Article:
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Topic: [SOLVED]LCD Display doesn't work if Serial.begin() is executed (Read 1 time) previous topic - next topic

Artifactx

Jul 19, 2012, 02:58 pm Last Edit: Jul 19, 2012, 08:22 pm by AWOL Reason: 1
Hello I just tested my new LCD display and it works fine.

The setup I'm using is this:
http://arduino.cc/en/Tutorial/LiquidCrystal

When I run the following code everything works as intended:
Code: [Select]
void setup()
{
 lcd.begin(16,2);
 lcd.print("Hello World");
}


But if I add Serial.begin(9600); liked this, the display shows weird symbols and doesn't update anymore, why is that?

Code: [Select]
void setup()
{
 Serial.begin(9600);
 lcd.begin(16,2);
 lcd.print("Hello World");
}


AWOL

"Pete, it's a fool looks for logic in the chambers of the human heart." Ulysses Everett McGill.
Do not send technical questions via personal messaging - they will be ignored.

Artifactx


Where is the rest of your code?


That is the code, just made a simple example to point out my problem.


dxw00d

That doesn't compile.
Quote
sketch_jul19a.cpp: In function 'void setup()':
sketch_jul19a:3: error: 'lcd' was not declared in this scope


Where is your lcd declaration?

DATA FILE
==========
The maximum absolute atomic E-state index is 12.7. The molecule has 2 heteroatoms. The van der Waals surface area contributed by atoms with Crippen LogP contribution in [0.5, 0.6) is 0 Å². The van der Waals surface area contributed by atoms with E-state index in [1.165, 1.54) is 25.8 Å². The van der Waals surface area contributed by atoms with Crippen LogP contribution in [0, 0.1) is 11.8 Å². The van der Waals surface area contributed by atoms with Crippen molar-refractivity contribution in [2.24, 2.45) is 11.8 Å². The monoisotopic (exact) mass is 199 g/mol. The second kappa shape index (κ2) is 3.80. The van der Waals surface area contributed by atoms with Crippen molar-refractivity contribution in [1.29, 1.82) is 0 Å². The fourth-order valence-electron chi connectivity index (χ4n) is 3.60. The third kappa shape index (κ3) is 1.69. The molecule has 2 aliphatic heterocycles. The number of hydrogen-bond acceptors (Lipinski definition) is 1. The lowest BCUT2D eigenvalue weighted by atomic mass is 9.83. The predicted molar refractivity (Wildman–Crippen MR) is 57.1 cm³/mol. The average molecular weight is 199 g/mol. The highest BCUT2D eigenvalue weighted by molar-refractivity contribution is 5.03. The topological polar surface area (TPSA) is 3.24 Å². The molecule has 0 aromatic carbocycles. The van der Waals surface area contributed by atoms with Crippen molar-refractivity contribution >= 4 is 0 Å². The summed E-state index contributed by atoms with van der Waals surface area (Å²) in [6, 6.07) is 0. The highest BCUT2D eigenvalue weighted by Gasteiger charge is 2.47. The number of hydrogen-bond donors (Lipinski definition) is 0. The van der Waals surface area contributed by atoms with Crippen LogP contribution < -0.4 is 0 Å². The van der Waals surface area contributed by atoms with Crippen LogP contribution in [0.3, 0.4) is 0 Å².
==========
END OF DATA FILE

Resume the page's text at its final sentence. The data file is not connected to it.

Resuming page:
Artifactx

Code: [Select]
#include <LiquidCrystal.h>

LiquidCrystal lcd(6,5,4,3,2,1);

void setup()
{       
  //Serial.begin(9600);
  lcd.begin(16,2);
  lcd.print("HELLO WORLD!");
}

void loop()
{
 
}


That is the whole code it works fine as long as Serial.begin(9600) is out commented. But if I uncomment Serial.Begin it shows the odd symbols on the display.

AWOL

Code: [Select]
lcd(6,5,4,3,2,1);
1?

Wouldn't it have wasted a lot less time if you'd posted that at the start?
"Pete, it's a fool looks for logic in the chambers of the human heart." Ulysses Everett McGill.
Do not send technical questions via personal messaging - they will be ignored.

Artifactx

I am not sure what you mean about 1?

What is the sulotion?

Sorry if I'm asking a stupid question.

AWOL

"Pete, it's a fool looks for logic in the chambers of the human heart." Ulysses Everett McGill.
Do not send technical questions via personal messaging - they will be ignored.

dxw00d

Pins 0 and 1 belong to the hardware serial port. When you do Serial.begin(), it starts using the pins.


AWOL

Yes, and that's your problem, so move the pin that is connected to pin 1 on the Arduino.
"Pete, it's a fool looks for logic in the chambers of the human heart." Ulysses Everett McGill.
Do not send technical questions via personal messaging - they will be ignored.


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